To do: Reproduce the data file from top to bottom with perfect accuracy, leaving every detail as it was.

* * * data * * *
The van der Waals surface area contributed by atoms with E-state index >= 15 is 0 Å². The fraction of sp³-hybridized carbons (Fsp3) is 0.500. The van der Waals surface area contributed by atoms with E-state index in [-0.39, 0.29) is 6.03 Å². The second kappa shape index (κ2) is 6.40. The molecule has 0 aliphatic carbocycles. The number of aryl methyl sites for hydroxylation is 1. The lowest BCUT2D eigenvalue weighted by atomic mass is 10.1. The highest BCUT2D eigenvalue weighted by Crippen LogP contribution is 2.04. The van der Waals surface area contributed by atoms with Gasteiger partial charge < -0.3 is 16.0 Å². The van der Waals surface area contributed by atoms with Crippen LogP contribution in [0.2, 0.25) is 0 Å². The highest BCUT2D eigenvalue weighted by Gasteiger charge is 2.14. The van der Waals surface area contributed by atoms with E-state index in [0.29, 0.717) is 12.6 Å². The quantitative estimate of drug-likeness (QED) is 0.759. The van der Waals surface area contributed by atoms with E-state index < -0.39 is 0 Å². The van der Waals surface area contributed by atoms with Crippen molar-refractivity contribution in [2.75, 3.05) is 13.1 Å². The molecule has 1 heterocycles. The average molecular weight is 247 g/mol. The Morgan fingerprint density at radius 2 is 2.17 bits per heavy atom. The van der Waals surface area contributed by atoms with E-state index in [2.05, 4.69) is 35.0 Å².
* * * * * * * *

The van der Waals surface area contributed by atoms with E-state index >= 15 is 0 Å². The fraction of sp³-hybridized carbons (Fsp3) is 0.500. The van der Waals surface area contributed by atoms with E-state index in [-0.39, 0.29) is 6.03 Å². The second kappa shape index (κ2) is 6.40. The molecule has 0 aliphatic carbocycles. The number of aryl methyl sites for hydroxylation is 1. The lowest BCUT2D eigenvalue weighted by atomic mass is 10.1. The highest BCUT2D eigenvalue weighted by Crippen LogP contribution is 2.04. The van der Waals surface area contributed by atoms with Gasteiger partial charge < -0.3 is 16.0 Å². The van der Waals surface area contributed by atoms with Crippen LogP contribution in [0.2, 0.25) is 0 Å². The highest BCUT2D eigenvalue weighted by Gasteiger charge is 2.14. The van der Waals surface area contributed by atoms with E-state index in [0.29, 0.717) is 12.6 Å². The quantitative estimate of drug-likeness (QED) is 0.759. The van der Waals surface area contributed by atoms with E-state index < -0.39 is 0 Å². The van der Waals surface area contributed by atoms with Crippen molar-refractivity contribution in [2.75, 3.05) is 13.1 Å². The molecule has 1 heterocycles. The average molecular weight is 247 g/mol. The Morgan fingerprint density at radius 2 is 2.17 bits per heavy atom. The van der Waals surface area contributed by atoms with E-state index in [2.05, 4.69) is 35.0 Å².